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Let me make one half-serious suggestion. The worst character in “Secession” is one we don’t even see. I’m talking about “the Raisin,” the Roy family’s code word for the sitting president, who is strongly hinted at as a stand-in for Donald Trump. We only hear from him through third parties, but the fact that his first response to public allegations that Logan orchestrated a cover-up of murders and rapes is to reiterate his mutual respect, to say that he “feels for Logan at this difficult time”—it’s heavily vetted boilerplate, but it still makes your stomach turn. Is it cheating to pick a character who doesn’t even have a name? Is it even … sour grapes?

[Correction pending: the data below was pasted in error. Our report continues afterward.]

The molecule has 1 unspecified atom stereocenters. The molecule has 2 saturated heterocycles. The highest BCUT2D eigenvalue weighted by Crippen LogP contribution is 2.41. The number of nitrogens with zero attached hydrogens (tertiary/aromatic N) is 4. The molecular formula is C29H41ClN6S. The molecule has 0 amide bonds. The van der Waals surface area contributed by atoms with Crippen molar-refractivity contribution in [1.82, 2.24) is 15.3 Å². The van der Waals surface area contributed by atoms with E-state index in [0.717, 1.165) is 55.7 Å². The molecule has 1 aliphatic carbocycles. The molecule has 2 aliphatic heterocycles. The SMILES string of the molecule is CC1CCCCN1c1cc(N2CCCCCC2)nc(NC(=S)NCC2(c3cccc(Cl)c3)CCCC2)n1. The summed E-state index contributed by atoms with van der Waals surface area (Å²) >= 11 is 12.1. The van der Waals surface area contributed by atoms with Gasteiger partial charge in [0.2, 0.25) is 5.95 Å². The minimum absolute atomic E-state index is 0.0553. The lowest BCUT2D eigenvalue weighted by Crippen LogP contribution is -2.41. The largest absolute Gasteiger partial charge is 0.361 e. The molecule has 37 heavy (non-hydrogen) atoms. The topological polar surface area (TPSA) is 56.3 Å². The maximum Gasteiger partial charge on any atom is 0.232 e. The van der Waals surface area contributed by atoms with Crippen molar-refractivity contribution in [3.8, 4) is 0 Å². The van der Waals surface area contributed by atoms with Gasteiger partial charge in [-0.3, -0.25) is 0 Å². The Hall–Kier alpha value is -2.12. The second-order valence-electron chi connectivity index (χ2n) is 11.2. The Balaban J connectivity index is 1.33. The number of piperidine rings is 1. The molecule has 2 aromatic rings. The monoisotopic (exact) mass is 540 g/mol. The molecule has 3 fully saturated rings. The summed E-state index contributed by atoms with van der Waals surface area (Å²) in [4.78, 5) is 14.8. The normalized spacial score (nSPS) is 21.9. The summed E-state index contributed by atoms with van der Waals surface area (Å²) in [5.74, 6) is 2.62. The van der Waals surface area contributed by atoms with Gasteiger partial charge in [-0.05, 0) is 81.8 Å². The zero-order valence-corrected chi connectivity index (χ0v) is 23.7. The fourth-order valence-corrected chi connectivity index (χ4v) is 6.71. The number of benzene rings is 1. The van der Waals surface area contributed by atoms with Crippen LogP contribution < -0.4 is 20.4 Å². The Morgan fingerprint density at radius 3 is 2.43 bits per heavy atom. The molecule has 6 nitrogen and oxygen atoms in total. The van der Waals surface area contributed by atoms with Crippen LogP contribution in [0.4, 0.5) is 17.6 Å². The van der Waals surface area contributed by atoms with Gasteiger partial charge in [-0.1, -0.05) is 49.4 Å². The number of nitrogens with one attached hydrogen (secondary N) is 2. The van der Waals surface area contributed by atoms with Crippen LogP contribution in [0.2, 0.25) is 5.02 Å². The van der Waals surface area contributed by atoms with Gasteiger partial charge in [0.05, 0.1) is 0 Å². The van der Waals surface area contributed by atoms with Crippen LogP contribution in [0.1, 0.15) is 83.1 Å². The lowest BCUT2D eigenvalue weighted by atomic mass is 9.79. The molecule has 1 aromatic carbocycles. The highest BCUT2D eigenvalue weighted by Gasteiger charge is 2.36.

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Schwedel: The Raisin! You raise an interesting possibility, one I shudder to think about, that there are even worse people lurking at the margins of the Succession universe than the ones we’ve gotten to know. You’re right that everything we hear that’s coming from within the Raisin’s camp is filtered through one or more other parties, so I think that makes it hard to get a read on just how involved with all of this he is. I don’t think he was, for example, listening over the shoulder of the phone call that his surrogate had with Gerri, the way that Logan was. I think we have to award Worst Person honors based on the facts we have rather than suggestions that haven’t yet been filled in: The Raisin may well be as globally and personally toxic as other characters on the show, especially if he’s modeled after Trump, but why speculate about the Raisin when, say, Logan Roy’s noxious raison d’être is starring right at us?